Who wouldn't love to own an Orbit Orange '70 Judge convertible just to drop the top and drop jaws on main street? Problem is, there were only 168 '70 Judge convertibles made and in the last few years, auction sale prices peaked at well over $300,000 for a prime example and are still currently in the low-six-figure range, despite the poor economy.
Unless your daily driver is a Bentley, you own a palatial estate, and you light your hand-rolled Cubans with burning "Benjamins," even if you could raise the cash to buy a real '70 Judge convertible, once you have it, a drive around the block may make your knees knock at the mere possibility of dinging it.
So how else can you have fun in a Judge convertible yet still stay off Xanax? Build one of your own. Just don't pretend that it's real, especially when it comes time to sell it. There's no worry of that with Keysville, Virginia-resident Everett W. Gee III's (Trey) Judge tribute. Why? Because it's a LeMans and it retains its LeMans VIN.
Trey explains, "I had been a Corvette guy for many years before I began this project. Once I got married and started a family, I knew that my '67 327/350hp Corvette convertible would not be practical. I considered a Chevelle, but the GTO was the first musclecar, and when I saw an Orbit Orange '70 Judge go across the auction block on TV, the styling screamed '1970s King of Muscle.' I really wanted a classic GTO, but with the power, ride, and comfort to rival modern cars—a great car to drive. At the same time, I didn't want to heavily modify an original GTO or Judge and put lots of miles on it, because I would feel guilty for depreciating a piece of history, so I decided that a tribute car built as a restomod would be my best choice." In 2006, Trey purchased a $15,000 LeMans convertible and work began.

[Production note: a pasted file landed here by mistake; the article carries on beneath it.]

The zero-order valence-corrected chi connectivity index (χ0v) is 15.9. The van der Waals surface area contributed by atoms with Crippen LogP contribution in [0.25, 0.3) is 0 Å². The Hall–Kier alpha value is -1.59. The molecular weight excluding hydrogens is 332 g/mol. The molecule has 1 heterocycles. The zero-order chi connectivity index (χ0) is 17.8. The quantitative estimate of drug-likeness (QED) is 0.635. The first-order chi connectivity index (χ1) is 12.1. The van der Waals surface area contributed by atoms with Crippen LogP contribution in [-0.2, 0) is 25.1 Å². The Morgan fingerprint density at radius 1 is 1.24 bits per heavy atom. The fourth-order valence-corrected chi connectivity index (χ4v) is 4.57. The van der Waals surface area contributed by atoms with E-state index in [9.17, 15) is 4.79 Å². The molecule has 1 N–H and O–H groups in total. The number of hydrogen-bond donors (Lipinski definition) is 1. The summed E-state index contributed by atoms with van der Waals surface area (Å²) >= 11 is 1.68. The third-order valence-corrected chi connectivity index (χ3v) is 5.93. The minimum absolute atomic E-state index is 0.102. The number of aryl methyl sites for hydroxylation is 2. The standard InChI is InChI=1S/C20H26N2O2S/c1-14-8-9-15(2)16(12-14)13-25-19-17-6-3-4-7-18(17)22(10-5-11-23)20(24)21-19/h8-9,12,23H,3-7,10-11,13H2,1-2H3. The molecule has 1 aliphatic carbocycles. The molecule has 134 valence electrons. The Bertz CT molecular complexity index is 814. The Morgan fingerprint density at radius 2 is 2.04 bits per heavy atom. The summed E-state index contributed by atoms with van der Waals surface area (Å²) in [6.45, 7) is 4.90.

The roller-cammed 467ci stroker engine features a hi-po Holley carb and Edelbrock intake,
Teaming up with Classic Restorations Enterprises' owner Melvin Benzaquen, a plan was developed. The body was to be treated to all the visual cues of a '70 Judge convertible. Its engine would be heavily modified inside, but retain a mostly stock appearance outside. An overdrive manual trans is a must for shift-it-yourself fun and to keep the rpm down on the highway, and a bulletproof rear is required for durability.
The GTO was a competent handler for its day, but suspension technology has come a long way since, and let's not forget this is a LeMans, with an even softer ride. To that end, upgraded suspension and brake mods would be employed but they wouldn't be over the top, as ride quality is just as important as handling. Modern wheels and rubber would complete the performance mods, again with an eye toward appearing as a mild upgrade from the stock Judge.
Trey also wanted to take the opportunity to add a few creature comforts that weren't available for '70, and he wanted to seek out a few more factory options, from the obvious to the downright extinct, and have Classic incorporate them into the build as well.
A far cry from a stock LeMans, these suspension upgrades installed by Classic Restorations
The end result is a '70 LeMans that looks like a super-rare Judge, but drives like a much more modern performer. Let's learn how they did it.
Classic Restorations chemically stripped the body to bare metal to determine how much work was needed and where. Some minor patches were required in the floors and trunk, and though the rear quarters had already been patched, they needed to be redone. Since this is a LeMans, Classic Restorations ordered the requisite GTO body parts, including a reproduction hood, fenders, rear spoiler, and rear valance panel, and sourced an original Endura front bumper. While the stock rockers and doors needed minimal work, the repro hood and fenders took some time to get straight and properly fitted.
Once the bodywork was completed, PPG Epoxy primer was applied, and the panels were block-sanded until straight. PPG sealer was shot next, followed by three color coats of PPG DCU in Orbit Orange. Finally, three coats of DCU 2021 clear were laid down. Once the paint was dry, wet-sanding in a progression of grits from 1,000 to 2,500 smoothed the finish, and 3M compound followed by Finessing It and Hand Glaze brought up the shine.